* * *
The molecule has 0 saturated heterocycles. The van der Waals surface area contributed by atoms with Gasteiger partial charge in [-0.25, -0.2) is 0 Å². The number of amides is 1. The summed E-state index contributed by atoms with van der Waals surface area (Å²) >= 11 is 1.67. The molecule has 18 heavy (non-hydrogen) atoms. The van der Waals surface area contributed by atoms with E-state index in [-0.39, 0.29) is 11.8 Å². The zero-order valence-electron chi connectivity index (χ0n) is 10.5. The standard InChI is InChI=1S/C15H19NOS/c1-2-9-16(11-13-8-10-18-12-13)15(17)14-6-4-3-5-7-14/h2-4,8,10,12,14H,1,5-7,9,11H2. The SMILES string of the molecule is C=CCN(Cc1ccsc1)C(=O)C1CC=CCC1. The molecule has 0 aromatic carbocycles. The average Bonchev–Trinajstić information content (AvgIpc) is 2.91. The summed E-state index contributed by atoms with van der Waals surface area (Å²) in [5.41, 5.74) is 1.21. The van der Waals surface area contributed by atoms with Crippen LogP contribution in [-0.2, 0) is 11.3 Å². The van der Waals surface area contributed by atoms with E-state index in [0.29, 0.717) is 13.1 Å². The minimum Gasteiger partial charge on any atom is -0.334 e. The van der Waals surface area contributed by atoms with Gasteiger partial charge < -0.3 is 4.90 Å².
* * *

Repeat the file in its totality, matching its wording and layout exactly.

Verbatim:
The molecule has 0 saturated heterocycles. The van der Waals surface area contributed by atoms with Gasteiger partial charge in [-0.25, -0.2) is 0 Å². The number of amides is 1. The summed E-state index contributed by atoms with van der Waals surface area (Å²) >= 11 is 1.67. The molecule has 18 heavy (non-hydrogen) atoms. The van der Waals surface area contributed by atoms with E-state index in [-0.39, 0.29) is 11.8 Å². The zero-order valence-electron chi connectivity index (χ0n) is 10.5. The standard InChI is InChI=1S/C15H19NOS/c1-2-9-16(11-13-8-10-18-12-13)15(17)14-6-4-3-5-7-14/h2-4,8,10,12,14H,1,5-7,9,11H2. The SMILES string of the molecule is C=CCN(Cc1ccsc1)C(=O)C1CC=CCC1. The molecule has 0 aromatic carbocycles. The average Bonchev–Trinajstić information content (AvgIpc) is 2.91. The summed E-state index contributed by atoms with van der Waals surface area (Å²) in [5.41, 5.74) is 1.21. The van der Waals surface area contributed by atoms with Crippen LogP contribution in [-0.2, 0) is 11.3 Å². The van der Waals surface area contributed by atoms with E-state index in [0.29, 0.717) is 13.1 Å². The minimum Gasteiger partial charge on any atom is -0.334 e. The van der Waals surface area contributed by atoms with Gasteiger partial charge < -0.3 is 4.90 Å².